Hurricane preparations are no small task. Storm shutters must be properly hung, and stocking up on food can be a hassle amidst crowds and bare shelves. So before undertaking some significant work, what many residents of the southeastern seaboard are still waiting to hear is whether Hurricane Florence is expected to hit Florida this week.
In its latest advisory on Monday, the National Hurricane Center confirmed its expectation that Hurricane Florence will impact the coast in a major way, but experts do not think the storm has Florida in its cross hairs at this time. Of course storm tracks can change quickly, but the current models suggest that Hurricane Florence is going to make landfall later this week on the coast of North or South Carolina, according to the NHC.
North Carolina’s Hatteras and Ocracoke islands have been ordered to evacuate and some other parts of the outer banks are under mandatory evacuations starting Tuesday morning, according to Washington D.C. News WTOP. South Carolina has also ordered nearly 1 million people to evacuate the coast, according to Reuters.
This storm is of grave concern because current wind speeds place it as a Category 3 storm, which is expected to strengthen to a Category 4, as CNN reported on Monday. That means it’s capable of catastrophic damage with winds ranging from 130 to 156 mph, according to TIME.
Category 4 storms carry high risk of injury to people and animals from blowing or falling debris. Even newer mobile homes are likely to be destroyed, while some frame houses could collapse or have significant damage, according to TIME. Most trees could be blown down, along with power lines. Windows on high-rise buildings are expected to be blown out, and water shortages are common following a storm of this magnitude.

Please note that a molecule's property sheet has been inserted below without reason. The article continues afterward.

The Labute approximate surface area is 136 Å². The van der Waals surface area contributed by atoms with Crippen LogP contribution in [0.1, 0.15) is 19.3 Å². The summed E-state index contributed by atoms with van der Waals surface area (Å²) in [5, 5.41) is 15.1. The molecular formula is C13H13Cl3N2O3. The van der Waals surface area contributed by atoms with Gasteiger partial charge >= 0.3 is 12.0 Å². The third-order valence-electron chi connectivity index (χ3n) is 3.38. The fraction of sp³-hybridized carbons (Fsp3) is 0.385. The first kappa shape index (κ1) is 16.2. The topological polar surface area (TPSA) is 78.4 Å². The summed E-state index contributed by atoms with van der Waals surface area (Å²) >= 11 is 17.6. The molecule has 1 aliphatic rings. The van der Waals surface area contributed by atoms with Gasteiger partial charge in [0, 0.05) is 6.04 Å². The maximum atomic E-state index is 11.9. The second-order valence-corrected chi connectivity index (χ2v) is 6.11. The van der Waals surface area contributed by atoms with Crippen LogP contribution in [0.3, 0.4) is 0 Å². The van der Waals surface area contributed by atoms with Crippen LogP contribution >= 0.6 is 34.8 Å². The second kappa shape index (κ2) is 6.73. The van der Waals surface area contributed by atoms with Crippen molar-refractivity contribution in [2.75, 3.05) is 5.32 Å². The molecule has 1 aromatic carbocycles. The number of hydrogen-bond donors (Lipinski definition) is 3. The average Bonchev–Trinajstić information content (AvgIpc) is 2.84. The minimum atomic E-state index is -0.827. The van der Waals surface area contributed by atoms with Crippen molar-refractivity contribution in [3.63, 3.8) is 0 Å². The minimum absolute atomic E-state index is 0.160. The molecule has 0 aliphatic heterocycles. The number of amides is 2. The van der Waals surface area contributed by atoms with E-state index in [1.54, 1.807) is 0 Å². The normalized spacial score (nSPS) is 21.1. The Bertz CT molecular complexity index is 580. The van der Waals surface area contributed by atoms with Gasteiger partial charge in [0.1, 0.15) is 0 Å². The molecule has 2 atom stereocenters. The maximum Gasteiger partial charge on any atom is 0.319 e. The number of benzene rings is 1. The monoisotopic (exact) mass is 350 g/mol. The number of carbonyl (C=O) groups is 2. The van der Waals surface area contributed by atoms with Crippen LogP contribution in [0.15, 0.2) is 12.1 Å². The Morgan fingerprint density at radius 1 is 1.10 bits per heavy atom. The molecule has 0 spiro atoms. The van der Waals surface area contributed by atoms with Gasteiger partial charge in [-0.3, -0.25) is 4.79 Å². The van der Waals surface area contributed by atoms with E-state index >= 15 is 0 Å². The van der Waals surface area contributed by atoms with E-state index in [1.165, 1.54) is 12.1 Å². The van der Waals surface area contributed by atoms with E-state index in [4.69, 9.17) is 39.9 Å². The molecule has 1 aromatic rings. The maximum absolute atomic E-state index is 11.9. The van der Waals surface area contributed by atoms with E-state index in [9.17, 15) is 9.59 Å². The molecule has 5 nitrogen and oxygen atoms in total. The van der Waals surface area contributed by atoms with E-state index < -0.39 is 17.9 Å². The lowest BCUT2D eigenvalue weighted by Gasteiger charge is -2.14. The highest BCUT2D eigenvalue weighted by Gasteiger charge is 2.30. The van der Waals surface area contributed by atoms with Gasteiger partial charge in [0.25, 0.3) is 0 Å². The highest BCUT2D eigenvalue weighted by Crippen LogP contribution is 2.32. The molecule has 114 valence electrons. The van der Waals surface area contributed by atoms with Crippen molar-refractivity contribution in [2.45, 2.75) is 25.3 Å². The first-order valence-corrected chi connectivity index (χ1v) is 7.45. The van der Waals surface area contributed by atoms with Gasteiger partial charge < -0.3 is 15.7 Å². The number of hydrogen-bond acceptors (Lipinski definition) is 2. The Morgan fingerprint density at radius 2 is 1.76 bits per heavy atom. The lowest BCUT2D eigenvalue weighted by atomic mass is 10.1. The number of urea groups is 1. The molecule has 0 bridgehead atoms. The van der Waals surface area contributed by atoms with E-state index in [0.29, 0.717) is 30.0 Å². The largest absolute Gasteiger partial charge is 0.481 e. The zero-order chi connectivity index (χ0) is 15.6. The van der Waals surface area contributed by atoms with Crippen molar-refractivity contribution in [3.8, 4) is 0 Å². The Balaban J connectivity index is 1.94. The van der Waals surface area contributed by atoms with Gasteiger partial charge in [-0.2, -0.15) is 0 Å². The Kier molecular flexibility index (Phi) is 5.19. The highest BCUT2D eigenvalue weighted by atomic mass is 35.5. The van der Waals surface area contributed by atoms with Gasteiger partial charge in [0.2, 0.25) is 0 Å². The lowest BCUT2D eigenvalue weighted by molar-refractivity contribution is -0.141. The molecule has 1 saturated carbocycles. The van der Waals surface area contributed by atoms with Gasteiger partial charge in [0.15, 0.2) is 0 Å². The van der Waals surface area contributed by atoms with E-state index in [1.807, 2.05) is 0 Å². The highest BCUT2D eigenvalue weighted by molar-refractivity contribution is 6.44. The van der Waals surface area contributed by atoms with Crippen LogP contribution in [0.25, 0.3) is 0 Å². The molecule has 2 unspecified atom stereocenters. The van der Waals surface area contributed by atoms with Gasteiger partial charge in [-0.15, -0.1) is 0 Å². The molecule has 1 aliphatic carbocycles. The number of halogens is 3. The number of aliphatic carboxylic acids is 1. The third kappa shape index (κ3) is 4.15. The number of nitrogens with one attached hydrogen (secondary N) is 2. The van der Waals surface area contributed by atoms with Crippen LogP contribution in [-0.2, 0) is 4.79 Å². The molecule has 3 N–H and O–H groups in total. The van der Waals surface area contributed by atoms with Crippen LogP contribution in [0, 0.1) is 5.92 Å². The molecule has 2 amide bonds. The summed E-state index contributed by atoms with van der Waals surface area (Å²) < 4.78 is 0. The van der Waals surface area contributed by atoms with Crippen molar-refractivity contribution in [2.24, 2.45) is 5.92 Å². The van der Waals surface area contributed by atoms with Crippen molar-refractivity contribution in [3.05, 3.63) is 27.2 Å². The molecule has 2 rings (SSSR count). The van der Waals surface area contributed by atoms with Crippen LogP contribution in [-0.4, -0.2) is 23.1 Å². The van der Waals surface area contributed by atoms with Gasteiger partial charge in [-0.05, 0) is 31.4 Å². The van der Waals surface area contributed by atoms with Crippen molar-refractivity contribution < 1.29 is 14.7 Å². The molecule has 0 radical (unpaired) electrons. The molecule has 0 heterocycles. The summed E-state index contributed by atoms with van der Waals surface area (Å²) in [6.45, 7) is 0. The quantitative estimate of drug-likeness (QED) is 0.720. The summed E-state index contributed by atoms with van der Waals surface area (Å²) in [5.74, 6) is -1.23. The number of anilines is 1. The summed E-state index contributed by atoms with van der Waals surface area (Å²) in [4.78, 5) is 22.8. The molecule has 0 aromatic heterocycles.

An additional concern with Hurricane Florence will be inland flooding, according to The Weather Channel. In a news update, meteorologist Heather Tesch explained that areas of the mid-Atlantic coast have been repeatedly hit with heavy rain all summer and are already saturated. Some have received between 150 and 300 percent of their normal rainfall over the summer, The Washington Post reported. Additional areas downstream of Hurricane Florence could be affected even if they miss the punch of the storm itself, according to The Weather Channel.
Researchers are also watching for any signs that the storm may slow as it approaches or once it hits land, stalling out into extended rainfall. That’s a strong possibility, as The Washington Post reported, which hearkens back to the record-setting destruction of Hurricane Harvey in Houston in 2017. Forecasters are concerned about potential for one to two feet of rain in north-central North Carolina and southwestern Virginia, according to The Washington Post. WTOP noted that a spokesman for the Virginia office of emergency management urged a reminder that Virginia’s deadliest storm, Camille, killed 150 in 1969 due to flooding.
With a couple of days left to prepare, what are the best practices for those in the path of a storm this size? The Department of Homeland Security keeps a comprehensive list of things to consider, including a few things that could be overlooked in the midst of worry and pressing family needs. Be sure to sign up for the community’s warning system, check your car to be sure it’s in good operating condition, and review the closest evacuation centers and routes with the entire family in mind. Plan for the family to potentially be separated if someone is away from the house, and have a contingency for getting in touch. If flooding occurs, know the highest nearby ground that can be gotten to, often an attic or upper level.
For supplies, stock up on three days-worth of food and water, one gallon per day per family member, as the Department of Homeland Security advises. Additionally, according to the Department of Homeland Security, be sure there are enough medications on hand to last for several days and have a first aid kit and a hand-crank or battery-powered radio ready.
Be smart, and as much as it is within your power, it’s time to be hurricane-safe.